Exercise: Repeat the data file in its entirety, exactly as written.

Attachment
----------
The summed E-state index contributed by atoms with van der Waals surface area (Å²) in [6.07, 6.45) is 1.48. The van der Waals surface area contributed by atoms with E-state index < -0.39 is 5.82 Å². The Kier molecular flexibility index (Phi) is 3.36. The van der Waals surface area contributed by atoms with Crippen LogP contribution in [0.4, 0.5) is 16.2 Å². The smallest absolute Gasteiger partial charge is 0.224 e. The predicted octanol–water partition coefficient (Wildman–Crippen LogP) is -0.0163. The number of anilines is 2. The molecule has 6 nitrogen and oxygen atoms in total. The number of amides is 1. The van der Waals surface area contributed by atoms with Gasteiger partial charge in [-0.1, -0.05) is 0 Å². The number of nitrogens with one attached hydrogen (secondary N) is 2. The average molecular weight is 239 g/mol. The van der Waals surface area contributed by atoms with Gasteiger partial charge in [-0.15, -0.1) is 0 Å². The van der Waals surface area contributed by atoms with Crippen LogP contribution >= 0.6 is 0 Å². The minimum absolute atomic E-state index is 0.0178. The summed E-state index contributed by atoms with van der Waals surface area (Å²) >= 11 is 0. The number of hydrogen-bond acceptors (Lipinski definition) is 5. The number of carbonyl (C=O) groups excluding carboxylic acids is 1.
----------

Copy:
The summed E-state index contributed by atoms with van der Waals surface area (Å²) in [6.07, 6.45) is 1.48. The van der Waals surface area contributed by atoms with E-state index < -0.39 is 5.82 Å². The Kier molecular flexibility index (Phi) is 3.36. The van der Waals surface area contributed by atoms with Crippen LogP contribution in [0.4, 0.5) is 16.2 Å². The smallest absolute Gasteiger partial charge is 0.224 e. The predicted octanol–water partition coefficient (Wildman–Crippen LogP) is -0.0163. The number of anilines is 2. The molecule has 6 nitrogen and oxygen atoms in total. The number of amides is 1. The van der Waals surface area contributed by atoms with Gasteiger partial charge in [-0.1, -0.05) is 0 Å². The number of nitrogens with one attached hydrogen (secondary N) is 2. The average molecular weight is 239 g/mol. The van der Waals surface area contributed by atoms with Gasteiger partial charge in [-0.15, -0.1) is 0 Å². The van der Waals surface area contributed by atoms with Crippen LogP contribution >= 0.6 is 0 Å². The minimum absolute atomic E-state index is 0.0178. The summed E-state index contributed by atoms with van der Waals surface area (Å²) >= 11 is 0. The number of hydrogen-bond acceptors (Lipinski definition) is 5. The number of carbonyl (C=O) groups excluding carboxylic acids is 1.